Jonathan Gonzalez, born and raised in Miami to Nicaraguan parents, believes that he’s always had some sort of connection to music as confirmed by his mother who would have dreams of him singing while being pregnant with him.
His passion for music began at a very young age and even led him to begin singing at church.
Once he entered Barry, he took private voice classes with Dr. Giselle Rios, associate professor of music, where he learned proper technique and how to find his voice.
What started out as voice lessons flourished into a love for the creative arts. He is now a senior majoring in English with a professional writing specialization and a music minor.
“Music and art in general are therapeutic…it has always helped me deal with difficult situations," said Gonzalez.
He credits his professors for increasing his passion by pushing him in the right direction.
Professor Marinel Cruz taught him to believe in himself by showing him that he’s a good singer.
“She’s absolutely phenomenal….she challenges me to be a better musician," he said.
Professors John Mendelly, Vincent Connor and Beverly Coulter pushed him to discover the different areas of his voice.
“Dr. Coulter pushes me to do everything music majors have to do even though I’m only minoring,” he said. “Sometimes people make you feel like you’re less than but she saw potential and told me I could….I really appreciate her for that,” he said.
Gonzalez has also been inspired by others such as American composer, playwright and lyricist, Lin-Manuel Miranda who created “In the Heights," a musical about a young storeowner who experiences the highs and lows of his Latin community in Washington Heights.
“I look up to how he shapes his career because of the way he depicted the idea of Latino community as normal people instead of gangsters as society portrays…he wrote a show where he could be himself,” said Gonzalez.
With creative writing as an interest since high school, Gonzalez hopes to be able to create roles for those who feel like there are no roles for them, just as Miranda did.
Gonzalez’s love for writing helps stir his creativity while music allows him to understand how a singer’s voice works, and acting helps him read scripts, which are all elements used when creating a piece.
The screenwriting course taught by Dr. Andrea Greenbaum allowed him to explore his creative side by inventing his own movie musical.
The musical is about a girl with a social anxiety disorder -selective muteness- who struggles to find her voice in a family of singers and society. Her professors and friends help her overcome her anxiety to do what she loves, singing. This movie musical is meant to represent a modern Little Mermaid where instead of losing her voice for a man like Ariel, the protagonist loses it in fear that something will get in the way of her dreams.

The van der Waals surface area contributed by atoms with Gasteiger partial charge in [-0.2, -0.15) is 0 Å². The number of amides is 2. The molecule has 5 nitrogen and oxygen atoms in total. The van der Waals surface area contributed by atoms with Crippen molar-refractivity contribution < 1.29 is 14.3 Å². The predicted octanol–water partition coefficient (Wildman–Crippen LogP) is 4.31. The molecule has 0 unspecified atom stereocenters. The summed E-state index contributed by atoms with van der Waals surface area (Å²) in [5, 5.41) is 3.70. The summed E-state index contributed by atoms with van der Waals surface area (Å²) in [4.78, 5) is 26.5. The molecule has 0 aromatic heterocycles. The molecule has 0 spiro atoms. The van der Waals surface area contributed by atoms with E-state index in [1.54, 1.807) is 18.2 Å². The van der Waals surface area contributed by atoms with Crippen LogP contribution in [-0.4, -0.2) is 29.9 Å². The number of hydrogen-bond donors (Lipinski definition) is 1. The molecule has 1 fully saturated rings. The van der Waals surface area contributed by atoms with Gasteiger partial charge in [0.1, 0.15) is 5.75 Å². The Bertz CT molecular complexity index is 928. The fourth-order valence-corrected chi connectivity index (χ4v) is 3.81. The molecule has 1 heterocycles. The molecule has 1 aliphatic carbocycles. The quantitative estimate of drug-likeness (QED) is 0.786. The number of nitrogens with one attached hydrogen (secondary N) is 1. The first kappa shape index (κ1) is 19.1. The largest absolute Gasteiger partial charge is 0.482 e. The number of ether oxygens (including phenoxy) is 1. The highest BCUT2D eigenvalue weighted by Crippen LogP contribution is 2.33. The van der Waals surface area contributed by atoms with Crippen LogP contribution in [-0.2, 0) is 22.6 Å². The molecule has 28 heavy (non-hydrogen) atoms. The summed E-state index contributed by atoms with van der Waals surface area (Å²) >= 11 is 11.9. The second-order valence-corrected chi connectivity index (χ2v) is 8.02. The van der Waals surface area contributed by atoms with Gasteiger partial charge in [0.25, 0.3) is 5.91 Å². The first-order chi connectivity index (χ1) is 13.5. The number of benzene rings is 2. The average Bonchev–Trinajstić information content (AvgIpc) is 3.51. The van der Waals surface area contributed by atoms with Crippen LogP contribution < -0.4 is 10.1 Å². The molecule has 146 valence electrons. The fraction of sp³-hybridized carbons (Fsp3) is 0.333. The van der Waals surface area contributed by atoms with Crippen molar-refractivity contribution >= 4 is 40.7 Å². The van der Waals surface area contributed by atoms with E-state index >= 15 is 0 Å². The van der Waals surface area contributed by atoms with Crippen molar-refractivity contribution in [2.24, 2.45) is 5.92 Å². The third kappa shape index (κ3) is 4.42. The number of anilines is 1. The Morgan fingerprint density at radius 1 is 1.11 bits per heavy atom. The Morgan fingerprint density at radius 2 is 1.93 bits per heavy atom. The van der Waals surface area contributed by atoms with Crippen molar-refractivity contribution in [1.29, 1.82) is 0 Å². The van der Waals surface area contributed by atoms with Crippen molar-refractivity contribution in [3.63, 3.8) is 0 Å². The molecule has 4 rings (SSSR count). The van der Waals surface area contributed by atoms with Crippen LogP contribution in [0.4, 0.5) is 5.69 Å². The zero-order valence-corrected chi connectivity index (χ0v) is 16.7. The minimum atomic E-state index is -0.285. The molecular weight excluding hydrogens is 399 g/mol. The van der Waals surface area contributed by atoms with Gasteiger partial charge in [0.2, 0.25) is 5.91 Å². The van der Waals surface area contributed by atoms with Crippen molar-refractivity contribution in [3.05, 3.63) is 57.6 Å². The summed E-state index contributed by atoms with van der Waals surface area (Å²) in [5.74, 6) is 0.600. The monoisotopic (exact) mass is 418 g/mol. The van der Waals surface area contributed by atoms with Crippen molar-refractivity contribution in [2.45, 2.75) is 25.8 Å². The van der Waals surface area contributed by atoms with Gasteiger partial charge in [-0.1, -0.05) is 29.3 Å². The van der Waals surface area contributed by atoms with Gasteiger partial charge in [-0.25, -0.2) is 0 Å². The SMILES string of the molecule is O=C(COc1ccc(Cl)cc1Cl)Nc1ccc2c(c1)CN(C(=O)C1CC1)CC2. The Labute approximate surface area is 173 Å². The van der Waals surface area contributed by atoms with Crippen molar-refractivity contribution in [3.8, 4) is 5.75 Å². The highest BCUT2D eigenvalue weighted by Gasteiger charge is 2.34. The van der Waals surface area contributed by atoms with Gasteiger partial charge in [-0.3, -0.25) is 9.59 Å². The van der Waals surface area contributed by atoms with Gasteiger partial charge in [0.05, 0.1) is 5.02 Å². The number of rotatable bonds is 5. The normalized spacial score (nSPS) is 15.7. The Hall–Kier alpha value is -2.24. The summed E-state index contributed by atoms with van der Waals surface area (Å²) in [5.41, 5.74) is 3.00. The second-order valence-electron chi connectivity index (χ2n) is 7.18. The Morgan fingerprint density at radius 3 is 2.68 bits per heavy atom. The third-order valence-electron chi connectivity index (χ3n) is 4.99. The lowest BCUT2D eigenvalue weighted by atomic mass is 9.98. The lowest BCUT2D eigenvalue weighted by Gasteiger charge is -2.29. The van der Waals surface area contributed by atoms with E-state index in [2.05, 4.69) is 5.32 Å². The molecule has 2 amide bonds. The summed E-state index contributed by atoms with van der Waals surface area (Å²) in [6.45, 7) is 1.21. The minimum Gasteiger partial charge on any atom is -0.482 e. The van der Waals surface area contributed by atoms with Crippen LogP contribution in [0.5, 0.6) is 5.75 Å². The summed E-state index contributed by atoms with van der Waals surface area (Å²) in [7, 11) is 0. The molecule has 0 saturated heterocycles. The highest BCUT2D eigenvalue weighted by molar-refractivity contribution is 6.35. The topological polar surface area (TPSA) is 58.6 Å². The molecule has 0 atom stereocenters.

“When Jonathan was just a freshman, and was only an English major at the time, he was the most dedicated vocal performer!” said Isis Ferreira, another vocal performance senior.
Using his interest in fairy tales, Gonzalez created this story line to reveal how anxiety is like an impulse because of its irrationality. Music is the only thing that feels rational and natural to her.
“Jonathan’s love for music is so obvious that there is not a single moment where he is not singing or jamming out to whatever song is playing in his head,” said Amanda Lund, a senior majoring in vocal performance.
Since matriculating at Barry, he has performed in 15 productions.
In the play Metamorphoses that took place Oct. 11-14, he played Apollo, Vertumnus, the Narrator and Sailor. As Apollo - the god of music - he sung “The Beautiful Light," a part that Coulter thought perfectly fit his voice.
Gonzalez was recently featured in the “Bernstein and the Big Band” musical production honoring Leonard Bernstein’s 100th birthday on Nov. 17 in the Broad Auditorium. In it, he played Toni in “West Side Story” and sung the “One Hand One Heart" duet and “I am Easily Assimilated” in the Candid Opera.
“It’s cool how my classes merge…we read Candid in my World Literary Masterpieces class….everything I chose to study marries seamlessly…that’s the awesome thing about a liberal arts education, you get to dip your toe in what you like,” he said.